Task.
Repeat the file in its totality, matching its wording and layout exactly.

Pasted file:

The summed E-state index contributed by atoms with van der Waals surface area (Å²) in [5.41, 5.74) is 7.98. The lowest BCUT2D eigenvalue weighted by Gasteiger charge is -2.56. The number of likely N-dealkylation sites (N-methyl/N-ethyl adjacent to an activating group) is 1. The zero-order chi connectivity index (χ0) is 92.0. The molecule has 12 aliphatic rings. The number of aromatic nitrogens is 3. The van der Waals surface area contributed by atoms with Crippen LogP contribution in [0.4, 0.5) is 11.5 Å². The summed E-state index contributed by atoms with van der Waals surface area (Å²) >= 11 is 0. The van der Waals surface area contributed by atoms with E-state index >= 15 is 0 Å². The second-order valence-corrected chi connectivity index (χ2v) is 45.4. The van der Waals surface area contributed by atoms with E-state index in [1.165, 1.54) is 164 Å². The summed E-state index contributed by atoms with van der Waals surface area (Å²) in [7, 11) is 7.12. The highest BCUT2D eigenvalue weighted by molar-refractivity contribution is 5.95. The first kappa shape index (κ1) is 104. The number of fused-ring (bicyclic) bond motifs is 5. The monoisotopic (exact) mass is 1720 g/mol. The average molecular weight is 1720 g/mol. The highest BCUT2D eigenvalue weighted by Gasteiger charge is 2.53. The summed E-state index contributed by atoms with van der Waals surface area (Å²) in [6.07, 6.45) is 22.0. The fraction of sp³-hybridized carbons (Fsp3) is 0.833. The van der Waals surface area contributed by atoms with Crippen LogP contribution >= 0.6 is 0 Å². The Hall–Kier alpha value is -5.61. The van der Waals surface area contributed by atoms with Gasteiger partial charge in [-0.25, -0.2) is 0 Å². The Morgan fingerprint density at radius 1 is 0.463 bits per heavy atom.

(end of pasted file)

The summed E-state index contributed by atoms with van der Waals surface area (Å²) in [5.41, 5.74) is 7.98. The lowest BCUT2D eigenvalue weighted by Gasteiger charge is -2.56. The number of likely N-dealkylation sites (N-methyl/N-ethyl adjacent to an activating group) is 1. The zero-order chi connectivity index (χ0) is 92.0. The molecule has 12 aliphatic rings. The number of aromatic nitrogens is 3. The van der Waals surface area contributed by atoms with Crippen LogP contribution in [0.4, 0.5) is 11.5 Å². The summed E-state index contributed by atoms with van der Waals surface area (Å²) >= 11 is 0. The van der Waals surface area contributed by atoms with E-state index >= 15 is 0 Å². The second-order valence-corrected chi connectivity index (χ2v) is 45.4. The van der Waals surface area contributed by atoms with E-state index in [1.165, 1.54) is 164 Å². The summed E-state index contributed by atoms with van der Waals surface area (Å²) in [7, 11) is 7.12. The highest BCUT2D eigenvalue weighted by molar-refractivity contribution is 5.95. The first kappa shape index (κ1) is 104. The number of fused-ring (bicyclic) bond motifs is 5. The monoisotopic (exact) mass is 1720 g/mol. The average molecular weight is 1720 g/mol. The highest BCUT2D eigenvalue weighted by Gasteiger charge is 2.53. The summed E-state index contributed by atoms with van der Waals surface area (Å²) in [6.07, 6.45) is 22.0. The fraction of sp³-hybridized carbons (Fsp3) is 0.833. The van der Waals surface area contributed by atoms with Crippen LogP contribution >= 0.6 is 0 Å². The Hall–Kier alpha value is -5.61. The van der Waals surface area contributed by atoms with Gasteiger partial charge in [-0.25, -0.2) is 0 Å². The Morgan fingerprint density at radius 1 is 0.463 bits per heavy atom.